What is it about?

The objectives of this case study were two-fold. Firstly, to investigate activity patterns of domestic cats inside a 75 ha urban reserve; and secondly, to survey the human community neighbouring the reserve about their attitudes and beliefs related to pet ownership and the threat that domestic cats and dogs may pose to native wildlife. RESULTS: Twelve motion-activated camera traps were triggered by cats 83 times during the 32-day study period. Almost six times as many cat-related triggers occurred close to the reserve edge (25m in) compared to 100 m into the reserve. Distance from the nearest walking track within the reserve had no significant effect on detection rate. The online survey found that the urban reserve is highly valued by the local community for its provision of habitat for native wildlife and, in general, there is strong agreement that the threat cats pose to native wildlife is a problem. Attitudes of cat owners, however, did differ from those of non-owners, especially in their degree of support for suggested solutions. Advocacy and education about the effects of cats on native wildlife may alter the behaviour of cat owners who value native biodiversity, however, these strategies alone are unlikely to persuade pet owners who are not motivated by conservation goals.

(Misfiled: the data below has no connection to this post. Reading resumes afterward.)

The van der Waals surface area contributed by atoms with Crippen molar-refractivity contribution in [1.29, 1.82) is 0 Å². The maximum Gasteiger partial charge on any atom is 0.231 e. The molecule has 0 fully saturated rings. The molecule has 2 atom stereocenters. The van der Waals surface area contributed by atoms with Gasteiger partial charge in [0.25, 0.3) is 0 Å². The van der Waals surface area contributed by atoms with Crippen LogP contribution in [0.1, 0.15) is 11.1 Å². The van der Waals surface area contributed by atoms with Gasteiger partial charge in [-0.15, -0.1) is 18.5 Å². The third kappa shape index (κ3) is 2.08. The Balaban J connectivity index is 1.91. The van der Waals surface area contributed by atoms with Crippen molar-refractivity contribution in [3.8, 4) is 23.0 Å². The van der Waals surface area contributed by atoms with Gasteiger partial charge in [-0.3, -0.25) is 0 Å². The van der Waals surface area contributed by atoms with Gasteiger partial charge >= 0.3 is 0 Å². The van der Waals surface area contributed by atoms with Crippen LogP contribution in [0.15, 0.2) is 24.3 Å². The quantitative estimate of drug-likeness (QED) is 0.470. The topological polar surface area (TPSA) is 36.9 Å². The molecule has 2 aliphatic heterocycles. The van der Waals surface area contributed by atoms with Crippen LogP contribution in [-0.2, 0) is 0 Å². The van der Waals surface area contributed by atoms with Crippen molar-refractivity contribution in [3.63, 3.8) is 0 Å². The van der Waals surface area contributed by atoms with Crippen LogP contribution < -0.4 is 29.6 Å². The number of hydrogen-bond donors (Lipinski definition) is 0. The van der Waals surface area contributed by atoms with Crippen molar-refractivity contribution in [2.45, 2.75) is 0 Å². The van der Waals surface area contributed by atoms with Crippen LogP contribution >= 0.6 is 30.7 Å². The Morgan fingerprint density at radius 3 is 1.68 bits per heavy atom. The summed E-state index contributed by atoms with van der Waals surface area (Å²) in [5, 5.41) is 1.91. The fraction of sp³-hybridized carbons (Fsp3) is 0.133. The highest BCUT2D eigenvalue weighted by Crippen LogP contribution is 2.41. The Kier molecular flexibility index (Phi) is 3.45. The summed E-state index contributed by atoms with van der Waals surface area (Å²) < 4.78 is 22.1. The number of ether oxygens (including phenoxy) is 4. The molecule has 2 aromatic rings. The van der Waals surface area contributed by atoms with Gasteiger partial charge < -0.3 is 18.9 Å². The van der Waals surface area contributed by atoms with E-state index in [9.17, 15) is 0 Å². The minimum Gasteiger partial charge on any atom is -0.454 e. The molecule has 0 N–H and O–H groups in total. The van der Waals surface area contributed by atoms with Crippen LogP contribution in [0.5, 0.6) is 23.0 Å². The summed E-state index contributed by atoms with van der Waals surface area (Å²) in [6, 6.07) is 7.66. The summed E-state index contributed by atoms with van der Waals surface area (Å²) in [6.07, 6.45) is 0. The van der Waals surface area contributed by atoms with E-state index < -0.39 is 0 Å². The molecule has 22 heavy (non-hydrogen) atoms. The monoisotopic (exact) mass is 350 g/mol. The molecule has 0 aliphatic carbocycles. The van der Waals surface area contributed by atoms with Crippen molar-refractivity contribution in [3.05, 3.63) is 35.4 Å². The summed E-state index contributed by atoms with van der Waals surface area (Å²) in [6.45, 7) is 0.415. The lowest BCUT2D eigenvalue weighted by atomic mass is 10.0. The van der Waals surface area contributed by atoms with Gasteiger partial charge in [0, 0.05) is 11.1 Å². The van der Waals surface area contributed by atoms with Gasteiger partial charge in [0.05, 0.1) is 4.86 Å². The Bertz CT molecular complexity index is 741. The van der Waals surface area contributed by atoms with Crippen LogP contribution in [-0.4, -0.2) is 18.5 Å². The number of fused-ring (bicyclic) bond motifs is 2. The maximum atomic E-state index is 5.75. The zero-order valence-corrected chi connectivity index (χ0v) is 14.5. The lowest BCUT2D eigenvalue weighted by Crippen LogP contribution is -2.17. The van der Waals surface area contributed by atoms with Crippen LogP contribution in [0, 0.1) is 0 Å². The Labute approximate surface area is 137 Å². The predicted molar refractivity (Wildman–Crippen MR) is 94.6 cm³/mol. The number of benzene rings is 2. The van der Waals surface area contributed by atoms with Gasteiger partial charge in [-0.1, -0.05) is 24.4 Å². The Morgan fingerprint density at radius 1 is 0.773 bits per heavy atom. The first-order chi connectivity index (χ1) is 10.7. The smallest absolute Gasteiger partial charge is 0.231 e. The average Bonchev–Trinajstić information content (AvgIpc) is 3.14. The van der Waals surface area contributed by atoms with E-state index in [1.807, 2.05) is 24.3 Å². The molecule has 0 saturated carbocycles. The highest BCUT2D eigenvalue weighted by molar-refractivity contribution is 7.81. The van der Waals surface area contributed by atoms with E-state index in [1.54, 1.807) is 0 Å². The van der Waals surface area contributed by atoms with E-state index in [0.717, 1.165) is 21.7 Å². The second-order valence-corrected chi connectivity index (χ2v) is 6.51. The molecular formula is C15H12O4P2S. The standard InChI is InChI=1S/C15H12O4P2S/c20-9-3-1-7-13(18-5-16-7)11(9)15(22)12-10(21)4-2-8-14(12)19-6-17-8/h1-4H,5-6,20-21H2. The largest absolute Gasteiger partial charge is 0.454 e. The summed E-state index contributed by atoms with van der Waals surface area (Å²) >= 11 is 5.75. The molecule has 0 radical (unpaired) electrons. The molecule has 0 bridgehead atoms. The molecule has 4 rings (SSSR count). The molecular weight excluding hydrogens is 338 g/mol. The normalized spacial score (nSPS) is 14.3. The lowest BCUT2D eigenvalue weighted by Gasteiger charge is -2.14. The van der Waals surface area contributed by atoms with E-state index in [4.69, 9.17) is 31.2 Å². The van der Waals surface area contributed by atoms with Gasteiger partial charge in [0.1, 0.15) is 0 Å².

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Why is it important?

Regular contact with nature and animals is increasingly recognised for the well-being benefits it brings people. Across the globe there are now many initiatives promoting biodiversity in urban areas – both for the benefit of native wildlife and the people who live in cities. In these situations, the dual role that animals such as cats and dogs play as companions to humans, but also as potential predators of wildlife, becomes increasingly important.

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This page is a summary of: Activity of free-roaming domestic cats in an urban reserve and public perception of pet-related threats to wildlife in New Zealand, Urban Ecosystems, August 2019, Springer Science + Business Media, DOI: 10.1007/s11252-019-00886-2.
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